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On the first day of the 2014 Legislative session we listened to opening day remarks stressing the importance of strengthening Iowa’s economy and creating new career opportunities. These were two common themes being discussed prior to the start of the session. However, those themes were shelved early, never gaining any traction in the weeks leading up to adjournment. Failing to produce meaningful legislation to advance these priorities is disappointing.
Moving forward, we must address these important issues in order to create an environment of opportunity for all Iowans. If we want Iowa to continue to be successful and compete in growing jobs and the growing the economy, we need to take more serious steps at reforming our tax system. Whether we eliminate a tax, simplify and reduce taxes, or some combination of the two, we must never stop trying to improve our tax climate. Doing this will help businesses create careers for hard-working Iowans, and allow Iowans to keep more of their hard-earned money. I believe we can do better.
When we return to the legislature in January, we will likely face a structural budget deficit. Senate Republicans have repeatedly fought on behalf of the Iowa taxpayer throughout the two years of the 85th General Assembly. We know what is coming. We issued constant warnings that went unheard. The majority party turned a deaf ear to our concerns, and that is very telling. It sends a clear signal - a new direction is needed in the Iowa Senate. Senate Republicans are eager to lead, rein in spending and end this war on the Iowa taxpayer.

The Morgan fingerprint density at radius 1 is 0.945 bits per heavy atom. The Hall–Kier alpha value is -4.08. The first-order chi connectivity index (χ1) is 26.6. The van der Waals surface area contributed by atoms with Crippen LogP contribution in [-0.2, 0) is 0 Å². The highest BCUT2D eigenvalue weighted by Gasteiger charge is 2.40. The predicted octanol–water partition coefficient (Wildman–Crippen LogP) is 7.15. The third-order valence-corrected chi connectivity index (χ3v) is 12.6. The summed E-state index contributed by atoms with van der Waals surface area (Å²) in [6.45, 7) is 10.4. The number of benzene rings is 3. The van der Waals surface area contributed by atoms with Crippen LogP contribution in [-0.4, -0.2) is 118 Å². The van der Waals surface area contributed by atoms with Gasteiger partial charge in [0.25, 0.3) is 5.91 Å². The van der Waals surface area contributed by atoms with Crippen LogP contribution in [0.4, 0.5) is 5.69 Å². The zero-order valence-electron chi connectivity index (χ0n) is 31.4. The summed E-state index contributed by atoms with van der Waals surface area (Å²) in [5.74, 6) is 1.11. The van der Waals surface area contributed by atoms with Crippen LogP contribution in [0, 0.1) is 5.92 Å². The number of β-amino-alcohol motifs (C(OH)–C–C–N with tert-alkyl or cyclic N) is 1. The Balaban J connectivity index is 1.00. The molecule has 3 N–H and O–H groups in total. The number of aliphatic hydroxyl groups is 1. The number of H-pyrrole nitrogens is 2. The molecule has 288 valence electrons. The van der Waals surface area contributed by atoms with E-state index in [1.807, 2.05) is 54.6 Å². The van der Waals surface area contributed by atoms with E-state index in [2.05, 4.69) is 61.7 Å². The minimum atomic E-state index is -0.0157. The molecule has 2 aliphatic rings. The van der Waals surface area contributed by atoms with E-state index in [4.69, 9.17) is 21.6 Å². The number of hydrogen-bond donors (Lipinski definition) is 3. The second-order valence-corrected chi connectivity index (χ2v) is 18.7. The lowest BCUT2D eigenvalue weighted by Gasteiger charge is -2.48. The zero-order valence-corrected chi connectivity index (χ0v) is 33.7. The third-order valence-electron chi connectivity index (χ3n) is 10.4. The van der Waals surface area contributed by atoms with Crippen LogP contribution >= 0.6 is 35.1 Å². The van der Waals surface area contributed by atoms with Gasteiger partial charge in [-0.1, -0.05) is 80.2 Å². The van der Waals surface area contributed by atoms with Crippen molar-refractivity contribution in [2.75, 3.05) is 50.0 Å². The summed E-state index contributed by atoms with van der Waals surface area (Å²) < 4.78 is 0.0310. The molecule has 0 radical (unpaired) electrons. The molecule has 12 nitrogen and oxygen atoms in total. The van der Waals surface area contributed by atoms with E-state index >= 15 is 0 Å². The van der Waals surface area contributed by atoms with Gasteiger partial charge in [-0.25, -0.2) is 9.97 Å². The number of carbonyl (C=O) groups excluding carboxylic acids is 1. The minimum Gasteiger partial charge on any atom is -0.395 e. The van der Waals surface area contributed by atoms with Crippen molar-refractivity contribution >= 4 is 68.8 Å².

While several important topics were discussed this legislative session in the Iowa Senate, pension reform was not one of them. While there were some rumblings prior to the start of session pension reform could be discussed, it did not go further than the research phase. I look for this discussion to heat up when we return in January for the 2015 legislative session.
Legislators must understand the importance of keeping our promises to retiring employees. I do not think it is fair to pull the rug out from under anyone nearing retirement. However, as we have seen in several cities and states across the country, when states make unrealistic promises and let their pension systems get grossly underfunded, those promises were not kept.
Currently, when pension systems fail, the taxpayer is on the hook. It is important that we work toward solutions that protect the taxpayer, protect employee retirees, and ensure integrity and solvency through reform of Iowa’s pension systems. By working together we can reform our Iowa pension systems and ensure our promises to future retirees are kept.
Two words – Sine Die – are often heard around the Capitol this time of year. They signify the end of the legislative session. ‘Sine Die’ is Latin and means ‘without day.’ In today’s Iowa Legislature, it is defined as “without assigning a day for a future meeting”. After 110 days in the 2014 Legislative session, sine die came at 8:50 a.m. on Friday. The 85th General Assembly is finished with their work. And, of course, the 86th General Assembly will be elected in November.
It is an honor and a privilege for me to serve District 40 in the Iowa Senate. I wish to thank all of you who emailed, called and visited me at the Capitol during the legislative session. I urge you to keep in contact during the interim as your thoughts and concerns are very important to me. I also urge you to exercise your right and responsibility to voice your political views at the voting booth. This year’s primary election is scheduled on June 3rd, and the general election is November 4th. Please vote.
Senator Ken Rozenboom
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